Leaders gathered at the United Nations Climate Change Conference (COP28) are expected to sign a pact to broaden access to a range of sustainable cooling services and technologies, a push that comes with 2023 poised to become the hottest year on record.
The Global Cooling Pledge, led by COP28 host the United Arab Emirates, is designed to make things like air conditioners, deep freezers and heat-dissipating homes more affordable, especially in developing countries, while reining in planet-warming emissions from the sprawling cooling sector.
Why? Cooling is already responsible for over seven percent of global greenhouse gas emissions and demand for cooling is expected to triple by 2050. That is troubling news for a planet on track to warm 3°C by century’s end, twice the most ambitious goals of the Paris Agreement.
“Many people aren’t aware that growing cooling demand is a major driver of climate change while also being so essential for human health, economic prosperity and food security,” says Lily Riahi, Global Coordinator of the Cool Coalition, which is led by the UN Environment Program (UNEP). “As we confront increasing heat stress and climate shocks, staying cool is ever more critical, especially for the most vulnerable.”
Cooling in itself is not a problem. In-home cooling brings huge relief to people amid rising temperatures and more frequent heatwaves, two byproducts of climate change. Through refrigeration, cooling is also essential for global food security and vaccine delivery.
But today’s mechanical cooling systems, such as air-conditioners (ACs) and refrigerators, are often energy-guzzlers and many use refrigerants that warm the planet. For example, R-410a, a common refrigerant for Acs, is 1,430 times more potent of a greenhouse gas than carbon dioxide.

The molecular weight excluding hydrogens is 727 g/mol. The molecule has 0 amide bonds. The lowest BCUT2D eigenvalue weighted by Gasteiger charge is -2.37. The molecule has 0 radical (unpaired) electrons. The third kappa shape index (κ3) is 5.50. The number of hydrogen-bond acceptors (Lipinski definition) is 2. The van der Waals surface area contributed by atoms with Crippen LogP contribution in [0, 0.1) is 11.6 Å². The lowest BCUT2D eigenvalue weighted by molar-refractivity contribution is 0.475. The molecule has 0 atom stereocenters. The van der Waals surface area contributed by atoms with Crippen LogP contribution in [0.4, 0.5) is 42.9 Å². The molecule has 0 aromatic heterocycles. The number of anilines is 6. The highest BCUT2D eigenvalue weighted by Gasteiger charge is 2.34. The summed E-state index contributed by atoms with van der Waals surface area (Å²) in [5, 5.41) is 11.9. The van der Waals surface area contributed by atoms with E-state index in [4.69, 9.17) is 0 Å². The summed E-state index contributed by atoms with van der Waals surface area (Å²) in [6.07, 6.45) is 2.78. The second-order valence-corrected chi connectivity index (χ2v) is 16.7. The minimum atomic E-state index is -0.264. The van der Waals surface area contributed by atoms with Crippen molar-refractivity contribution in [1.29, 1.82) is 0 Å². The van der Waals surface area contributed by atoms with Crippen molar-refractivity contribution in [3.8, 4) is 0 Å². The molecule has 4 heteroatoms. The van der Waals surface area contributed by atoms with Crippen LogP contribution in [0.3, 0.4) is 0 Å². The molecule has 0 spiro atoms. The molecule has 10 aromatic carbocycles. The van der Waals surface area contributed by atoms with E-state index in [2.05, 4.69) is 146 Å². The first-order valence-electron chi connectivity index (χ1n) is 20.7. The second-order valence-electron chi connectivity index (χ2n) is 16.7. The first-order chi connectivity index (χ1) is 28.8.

New modeling from UNEP shows that between 2022 and 2050, under a business-as-usual scenario, cooling is expected to pump an additional 132 gigatons of greenhouse gasses into the atmosphere. What is more, without new funding mechanisms, access to cooling will remain prohibitively expensive for billions in developing countries.
People are increasingly able to afford air conditioners–albeit often-inefficient ones. At the same time, the world is urbanizing, with many moving into poorly designed buildings and neighborhoods that trap heat, making air conditioning vital.
On top of that, as scorching heatwaves become more common, people are increasingly turning to ACs. Refrigeration and cold chains have also expanded to transport fresh food to urban consumers.
There are lots of solutions but they need to be undertaken in harmony to deliver quick wins for the planet. The priorities need to include reducing temperatures in cities and buildings through passive cooling, nature and better design; rapidly improving the efficiency of appliances and cooling systems; increasing the pace of the switch to climate-friendly refrigerants; and increasing access to cooling and cold chains. These changes underpin the recommendations of the Global Cooling Pledge. UNEP News